One in five of the UK population is living in poverty, more children and pensioners are in poverty now than five years ago, working single parents have been swept fastest into poverty and in-work poverty is on the rise.
That catalogue of calamity is the legacy of all the Conservative and Tory-led governments of the last 10 years, according to the Joseph Rowntree Foundation.
And Labour has had the sense to bring the main points to the attention of the public.
Shadow Work and Pensions Secretary Margaret Greenwood said: “This report should be a wake-up call for the government.
“Too many people are trapped in low paid insecure work and all too often the social security system fails to give people the support they need.
“The government should make tackling poverty a top priority by providing a living wage of at least £10 an hour for all workers aged 16 and over and create a social security system that treats people with respect and is there for any one of us in our time of need.”
That was Labour’s policy at the last election, of course.
There’s nothing wrong with trying to get Labour policy enacted by the Tories but it will not happen.
The impoverishment of working people has been Tory policy since Margaret Thatcher, Nicholas Ridley and Keith Joseph drew up their plan to smash the power of the unions and hammer living standards back down below the poverty line, back in the 1970s.
Take away a worker’s security and he or she will accept any job at any price, becoming easy prey to exploitation by unscrupulous profiteers.
(So much for the ‘laissez-faire’ economics expounded by Thatcher’s neoliberal philosophy! They rigged it for their own benefit.)
The JRF has put forward its own policy solutions to poverty in the UK, as follows:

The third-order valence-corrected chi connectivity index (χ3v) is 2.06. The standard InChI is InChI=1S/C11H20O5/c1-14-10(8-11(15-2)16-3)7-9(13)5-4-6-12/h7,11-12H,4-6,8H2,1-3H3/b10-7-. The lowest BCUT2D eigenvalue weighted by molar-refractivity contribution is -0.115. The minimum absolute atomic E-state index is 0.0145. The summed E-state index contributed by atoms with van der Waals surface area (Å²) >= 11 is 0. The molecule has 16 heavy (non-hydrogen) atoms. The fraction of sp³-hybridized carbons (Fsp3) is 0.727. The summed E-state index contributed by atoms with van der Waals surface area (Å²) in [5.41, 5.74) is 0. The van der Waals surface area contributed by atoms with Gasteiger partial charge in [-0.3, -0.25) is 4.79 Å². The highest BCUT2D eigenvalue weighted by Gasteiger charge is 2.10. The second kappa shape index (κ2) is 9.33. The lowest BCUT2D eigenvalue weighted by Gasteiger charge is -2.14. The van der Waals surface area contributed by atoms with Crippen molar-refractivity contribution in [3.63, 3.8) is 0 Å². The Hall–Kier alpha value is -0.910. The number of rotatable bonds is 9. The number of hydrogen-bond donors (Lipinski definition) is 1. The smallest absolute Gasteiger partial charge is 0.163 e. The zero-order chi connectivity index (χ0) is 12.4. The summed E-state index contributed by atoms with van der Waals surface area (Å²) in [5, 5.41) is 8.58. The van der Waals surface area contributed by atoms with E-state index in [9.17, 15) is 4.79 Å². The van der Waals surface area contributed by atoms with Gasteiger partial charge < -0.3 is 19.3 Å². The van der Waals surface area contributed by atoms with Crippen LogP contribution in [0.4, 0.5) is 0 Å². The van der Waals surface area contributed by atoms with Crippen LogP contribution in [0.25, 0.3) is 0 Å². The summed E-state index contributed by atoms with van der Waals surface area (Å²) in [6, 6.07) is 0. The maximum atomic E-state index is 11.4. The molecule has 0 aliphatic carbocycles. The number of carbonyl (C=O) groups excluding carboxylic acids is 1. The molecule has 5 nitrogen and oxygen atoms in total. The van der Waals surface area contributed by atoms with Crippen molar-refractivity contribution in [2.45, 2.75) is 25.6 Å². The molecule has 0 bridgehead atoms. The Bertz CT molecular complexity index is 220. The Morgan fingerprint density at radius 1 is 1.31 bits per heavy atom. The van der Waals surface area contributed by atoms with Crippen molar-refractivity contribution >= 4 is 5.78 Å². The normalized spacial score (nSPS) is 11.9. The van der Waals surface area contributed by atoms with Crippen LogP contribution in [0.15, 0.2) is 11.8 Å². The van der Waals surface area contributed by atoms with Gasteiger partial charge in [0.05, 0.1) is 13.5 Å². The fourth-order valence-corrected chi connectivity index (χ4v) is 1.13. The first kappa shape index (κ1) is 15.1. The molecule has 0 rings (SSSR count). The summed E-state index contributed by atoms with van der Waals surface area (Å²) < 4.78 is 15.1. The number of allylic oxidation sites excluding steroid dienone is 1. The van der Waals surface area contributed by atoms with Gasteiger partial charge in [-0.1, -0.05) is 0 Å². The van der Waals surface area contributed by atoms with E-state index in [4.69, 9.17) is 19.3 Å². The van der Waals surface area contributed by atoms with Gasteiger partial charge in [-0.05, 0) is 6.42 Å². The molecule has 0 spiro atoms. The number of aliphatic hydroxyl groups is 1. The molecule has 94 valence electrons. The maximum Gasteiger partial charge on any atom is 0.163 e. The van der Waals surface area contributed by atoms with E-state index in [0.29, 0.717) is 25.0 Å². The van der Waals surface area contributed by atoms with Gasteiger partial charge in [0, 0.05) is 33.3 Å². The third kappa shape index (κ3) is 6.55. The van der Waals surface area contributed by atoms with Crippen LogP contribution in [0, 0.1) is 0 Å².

“We need as many people as possible to be in good jobs. While the proportion of people in employment has risen consistently for six years, weak local economies in some parts of the country have led to higher unemployment, underemployment and more low pay than in the UK as a whole. This needs to change, with prospects for people in struggling places needing to be prioritised, or progress will stall. In addition, employment among disabled people and carers is still low, and they should be supported to work when they can.
“We need to improve earnings for low-income working families, helping people in the lowest-paid jobs or working part-time. Too many people are stuck in low-paid, insecure jobs, with little chance of progression and too few hours of work to reach a decent living standard. Workers need more security, better training and opportunities to progress, particularly in part-time jobs. In-work poverty must be seen as a critical issue for our economy and given high priority by economic policy-makers.
“We need to strengthen the benefits system so that it provides the anchor that people need in tough times. The current system needs to be improved to ensure it gives adequate support. We also need the system to offer a better service for people using it, and to shift public thinking so that a poverty-fighting social security system is seen as an essential public service and receives sustainable investment.
“We need to increase the amount of low-cost housing available for families on low incomes, and increase support for people with high housing costs. We also need to address the sense of insecurity felt by many people living in the private rented sector.”
Castles in the air.
The Conservatives spent nearly 50 years getting poverty up to the current level.
They’re hardly going to reverse a policy that is working so well for them.
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